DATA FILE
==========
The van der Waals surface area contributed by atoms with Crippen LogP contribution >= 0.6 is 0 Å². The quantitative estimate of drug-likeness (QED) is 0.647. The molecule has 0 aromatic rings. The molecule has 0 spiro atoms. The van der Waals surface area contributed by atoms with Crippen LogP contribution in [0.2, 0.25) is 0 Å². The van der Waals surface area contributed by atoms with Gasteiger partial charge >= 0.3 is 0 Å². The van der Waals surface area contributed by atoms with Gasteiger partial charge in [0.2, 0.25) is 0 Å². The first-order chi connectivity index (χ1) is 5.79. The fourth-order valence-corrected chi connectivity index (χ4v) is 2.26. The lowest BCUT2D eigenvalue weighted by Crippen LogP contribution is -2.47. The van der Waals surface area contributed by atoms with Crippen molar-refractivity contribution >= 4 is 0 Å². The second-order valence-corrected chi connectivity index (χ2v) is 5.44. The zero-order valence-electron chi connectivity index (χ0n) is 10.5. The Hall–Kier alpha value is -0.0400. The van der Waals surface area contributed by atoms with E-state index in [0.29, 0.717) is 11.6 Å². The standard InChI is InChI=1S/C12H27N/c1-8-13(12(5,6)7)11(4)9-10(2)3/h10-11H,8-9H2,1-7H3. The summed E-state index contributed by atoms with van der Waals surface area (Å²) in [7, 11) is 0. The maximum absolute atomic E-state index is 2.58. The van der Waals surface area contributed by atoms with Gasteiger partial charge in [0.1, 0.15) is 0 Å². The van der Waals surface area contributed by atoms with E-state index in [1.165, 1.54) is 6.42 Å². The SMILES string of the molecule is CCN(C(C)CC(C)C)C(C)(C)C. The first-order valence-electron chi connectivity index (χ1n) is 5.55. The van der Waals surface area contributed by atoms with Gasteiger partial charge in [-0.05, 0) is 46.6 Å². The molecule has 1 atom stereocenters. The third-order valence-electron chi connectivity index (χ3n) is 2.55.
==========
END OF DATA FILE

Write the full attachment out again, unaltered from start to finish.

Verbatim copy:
The van der Waals surface area contributed by atoms with Crippen LogP contribution >= 0.6 is 0 Å². The quantitative estimate of drug-likeness (QED) is 0.647. The molecule has 0 aromatic rings. The molecule has 0 spiro atoms. The van der Waals surface area contributed by atoms with Crippen LogP contribution in [0.2, 0.25) is 0 Å². The van der Waals surface area contributed by atoms with Gasteiger partial charge >= 0.3 is 0 Å². The van der Waals surface area contributed by atoms with Gasteiger partial charge in [0.2, 0.25) is 0 Å². The first-order chi connectivity index (χ1) is 5.79. The fourth-order valence-corrected chi connectivity index (χ4v) is 2.26. The lowest BCUT2D eigenvalue weighted by Crippen LogP contribution is -2.47. The van der Waals surface area contributed by atoms with Crippen molar-refractivity contribution >= 4 is 0 Å². The second-order valence-corrected chi connectivity index (χ2v) is 5.44. The zero-order valence-electron chi connectivity index (χ0n) is 10.5. The Hall–Kier alpha value is -0.0400. The van der Waals surface area contributed by atoms with E-state index in [0.29, 0.717) is 11.6 Å². The standard InChI is InChI=1S/C12H27N/c1-8-13(12(5,6)7)11(4)9-10(2)3/h10-11H,8-9H2,1-7H3. The summed E-state index contributed by atoms with van der Waals surface area (Å²) in [7, 11) is 0. The maximum absolute atomic E-state index is 2.58. The van der Waals surface area contributed by atoms with Gasteiger partial charge in [0.1, 0.15) is 0 Å². The van der Waals surface area contributed by atoms with E-state index in [1.165, 1.54) is 6.42 Å². The SMILES string of the molecule is CCN(C(C)CC(C)C)C(C)(C)C. The first-order valence-electron chi connectivity index (χ1n) is 5.55. The van der Waals surface area contributed by atoms with Gasteiger partial charge in [-0.05, 0) is 46.6 Å². The molecule has 1 atom stereocenters. The third-order valence-electron chi connectivity index (χ3n) is 2.55.